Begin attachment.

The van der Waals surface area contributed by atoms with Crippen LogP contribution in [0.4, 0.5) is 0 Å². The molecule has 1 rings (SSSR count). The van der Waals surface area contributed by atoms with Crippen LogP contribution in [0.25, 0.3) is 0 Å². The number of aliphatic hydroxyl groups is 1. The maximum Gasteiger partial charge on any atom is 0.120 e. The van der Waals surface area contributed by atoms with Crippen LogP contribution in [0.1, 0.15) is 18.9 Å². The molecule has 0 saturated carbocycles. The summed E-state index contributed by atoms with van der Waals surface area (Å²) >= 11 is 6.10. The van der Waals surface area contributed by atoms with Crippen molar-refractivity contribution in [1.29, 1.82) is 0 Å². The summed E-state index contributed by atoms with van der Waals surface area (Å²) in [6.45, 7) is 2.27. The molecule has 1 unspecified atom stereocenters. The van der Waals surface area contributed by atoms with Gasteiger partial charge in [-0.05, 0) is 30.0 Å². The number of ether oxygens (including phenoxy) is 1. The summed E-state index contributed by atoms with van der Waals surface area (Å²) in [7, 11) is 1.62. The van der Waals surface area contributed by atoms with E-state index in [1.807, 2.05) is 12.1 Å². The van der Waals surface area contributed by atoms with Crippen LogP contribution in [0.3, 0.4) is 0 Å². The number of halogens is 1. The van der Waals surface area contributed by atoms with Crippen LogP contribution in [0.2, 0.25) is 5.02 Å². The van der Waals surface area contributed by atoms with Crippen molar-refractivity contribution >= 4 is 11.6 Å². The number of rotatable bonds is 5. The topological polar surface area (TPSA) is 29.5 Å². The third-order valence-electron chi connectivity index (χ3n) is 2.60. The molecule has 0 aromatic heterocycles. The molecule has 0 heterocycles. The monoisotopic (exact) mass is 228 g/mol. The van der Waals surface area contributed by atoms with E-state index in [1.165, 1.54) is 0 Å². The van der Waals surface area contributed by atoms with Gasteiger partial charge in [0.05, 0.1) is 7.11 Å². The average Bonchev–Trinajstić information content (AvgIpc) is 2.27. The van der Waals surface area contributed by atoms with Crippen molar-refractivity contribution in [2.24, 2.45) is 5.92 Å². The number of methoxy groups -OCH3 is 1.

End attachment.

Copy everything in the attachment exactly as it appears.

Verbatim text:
The van der Waals surface area contributed by atoms with Crippen LogP contribution in [0.4, 0.5) is 0 Å². The molecule has 1 rings (SSSR count). The van der Waals surface area contributed by atoms with Crippen LogP contribution in [0.25, 0.3) is 0 Å². The number of aliphatic hydroxyl groups is 1. The maximum Gasteiger partial charge on any atom is 0.120 e. The van der Waals surface area contributed by atoms with Crippen LogP contribution in [0.1, 0.15) is 18.9 Å². The molecule has 0 saturated carbocycles. The summed E-state index contributed by atoms with van der Waals surface area (Å²) >= 11 is 6.10. The van der Waals surface area contributed by atoms with Crippen molar-refractivity contribution in [1.29, 1.82) is 0 Å². The summed E-state index contributed by atoms with van der Waals surface area (Å²) in [6.45, 7) is 2.27. The molecule has 1 unspecified atom stereocenters. The van der Waals surface area contributed by atoms with Gasteiger partial charge in [-0.05, 0) is 30.0 Å². The number of ether oxygens (including phenoxy) is 1. The summed E-state index contributed by atoms with van der Waals surface area (Å²) in [7, 11) is 1.62. The van der Waals surface area contributed by atoms with E-state index in [1.807, 2.05) is 12.1 Å². The van der Waals surface area contributed by atoms with Crippen LogP contribution in [0.3, 0.4) is 0 Å². The number of halogens is 1. The van der Waals surface area contributed by atoms with Crippen LogP contribution in [0.2, 0.25) is 5.02 Å². The van der Waals surface area contributed by atoms with Crippen molar-refractivity contribution >= 4 is 11.6 Å². The number of rotatable bonds is 5. The topological polar surface area (TPSA) is 29.5 Å². The third-order valence-electron chi connectivity index (χ3n) is 2.60. The molecule has 0 aromatic heterocycles. The molecule has 0 heterocycles. The monoisotopic (exact) mass is 228 g/mol. The van der Waals surface area contributed by atoms with E-state index in [1.165, 1.54) is 0 Å². The van der Waals surface area contributed by atoms with Gasteiger partial charge in [0.05, 0.1) is 7.11 Å². The average Bonchev–Trinajstić information content (AvgIpc) is 2.27. The van der Waals surface area contributed by atoms with Crippen molar-refractivity contribution in [2.24, 2.45) is 5.92 Å². The number of methoxy groups -OCH3 is 1.